Salesforce’s Buddy Buy Shows Startup Demand.
Salesforce (CRM) agreement to buy Buddy Media yesterday marks the latest example of the business software company’s appetite for startups.
Salesforce agreed to spend $745 million for Buddy Media, its biggest purchase—and more than double the $326 million spent on social-media marketing tool Radian6, its next-most expensive. Salesforce has bought 20 companies since 2006 as it bets, via partnerships and acquisitions, on startup technology before the new companies have the chance to be tested in public markets.”M&A is the new R&D,” says Sean Whiteley, a senior vice president at Salesforce, who has worked on several of its acquisitions. “The startups are small, they are fast-moving, they are focused on one problem, and they’re going to solve that problem very well.”Salesforce, led by its founder, Marc Benioff, has a higher tolerance for risk in new technology than competitors, including Oracle (ORCL) (ORCL) and SAP (SAP), says Ed Maguire, an analyst with Credit Agricole Securities USA. Benioff, who has never bought a public company, may be avoiding high valuations and bidder competition for later-stage software-as-a-service companies, which are scarce in the public market, he says. “Marc’s view is that he’s a pretty cutting-edge guy and they don’t have to wait to see whose technology wins,” Maguire says. “Oracle and SAP are paying a lot more for the same revenues than they would have had to in the past or if they had acquired some of these companies early on.”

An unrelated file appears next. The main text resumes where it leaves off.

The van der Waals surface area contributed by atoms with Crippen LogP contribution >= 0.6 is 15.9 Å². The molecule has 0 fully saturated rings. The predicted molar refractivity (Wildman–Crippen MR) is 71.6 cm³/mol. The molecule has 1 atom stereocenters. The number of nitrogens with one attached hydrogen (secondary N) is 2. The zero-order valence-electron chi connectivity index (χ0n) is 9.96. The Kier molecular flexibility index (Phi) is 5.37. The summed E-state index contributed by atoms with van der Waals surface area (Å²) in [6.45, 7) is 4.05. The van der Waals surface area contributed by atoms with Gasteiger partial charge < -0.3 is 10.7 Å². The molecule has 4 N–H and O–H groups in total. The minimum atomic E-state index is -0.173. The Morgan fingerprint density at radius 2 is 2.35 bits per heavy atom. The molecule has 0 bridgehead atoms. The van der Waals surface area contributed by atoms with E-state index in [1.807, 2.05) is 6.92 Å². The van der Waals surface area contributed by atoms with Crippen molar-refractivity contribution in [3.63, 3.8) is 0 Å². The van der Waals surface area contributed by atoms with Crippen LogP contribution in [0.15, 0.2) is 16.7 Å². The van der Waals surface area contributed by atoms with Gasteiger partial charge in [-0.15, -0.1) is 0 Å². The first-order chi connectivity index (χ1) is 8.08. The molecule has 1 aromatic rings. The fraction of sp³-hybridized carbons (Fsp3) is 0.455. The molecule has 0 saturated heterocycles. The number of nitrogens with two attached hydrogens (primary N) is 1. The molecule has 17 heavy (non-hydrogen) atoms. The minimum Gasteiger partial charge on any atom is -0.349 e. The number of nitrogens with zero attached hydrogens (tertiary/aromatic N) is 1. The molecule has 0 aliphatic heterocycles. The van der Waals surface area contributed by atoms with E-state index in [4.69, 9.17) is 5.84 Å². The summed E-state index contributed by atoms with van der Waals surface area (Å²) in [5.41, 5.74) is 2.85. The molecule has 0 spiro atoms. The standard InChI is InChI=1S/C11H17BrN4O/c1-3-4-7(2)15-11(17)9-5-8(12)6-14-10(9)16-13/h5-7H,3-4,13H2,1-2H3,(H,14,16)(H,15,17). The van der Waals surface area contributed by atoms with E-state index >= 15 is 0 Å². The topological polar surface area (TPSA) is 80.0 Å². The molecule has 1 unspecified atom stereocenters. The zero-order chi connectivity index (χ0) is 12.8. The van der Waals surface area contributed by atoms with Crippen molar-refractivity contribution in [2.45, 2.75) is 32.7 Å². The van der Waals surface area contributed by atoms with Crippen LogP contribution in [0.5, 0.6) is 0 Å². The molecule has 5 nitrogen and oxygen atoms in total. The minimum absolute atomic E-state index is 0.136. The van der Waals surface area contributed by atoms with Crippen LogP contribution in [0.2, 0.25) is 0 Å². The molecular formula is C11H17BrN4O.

The amount spent on enterprise-software-company takeovers was $17.4 billion in 2011, compared with $715.5 million in 2009, according to data compiled by Bloomberg. The valuations for software-as-a-service companies can be as high as 10 times revenue, indicating an urgency for enterprise software companies to offer innovative products faster than they can develop them internally, says Paul Hamerman, a business applications analyst with Forrester Research.
In more than 60 enterprise-software takeovers since 2002, the median multiple buyers paid was about 16 times earnings before interest, taxes, depreciation, and amortization, according to data compiled by Bloomberg. That compares with the 106 times trailing 12-month Ebitda that SAP offered in a $4.3 billion bid for Ariba in May. Oracle offered 68 times Ebitda in a $1.5 billion bid for RightNow Technologies in October. “They’re looking for products that can take them into a leading position in the market very quickly,” Hamerman says. “The businesses they acquire are usually established in having some market presence and customers already, not so much startups.”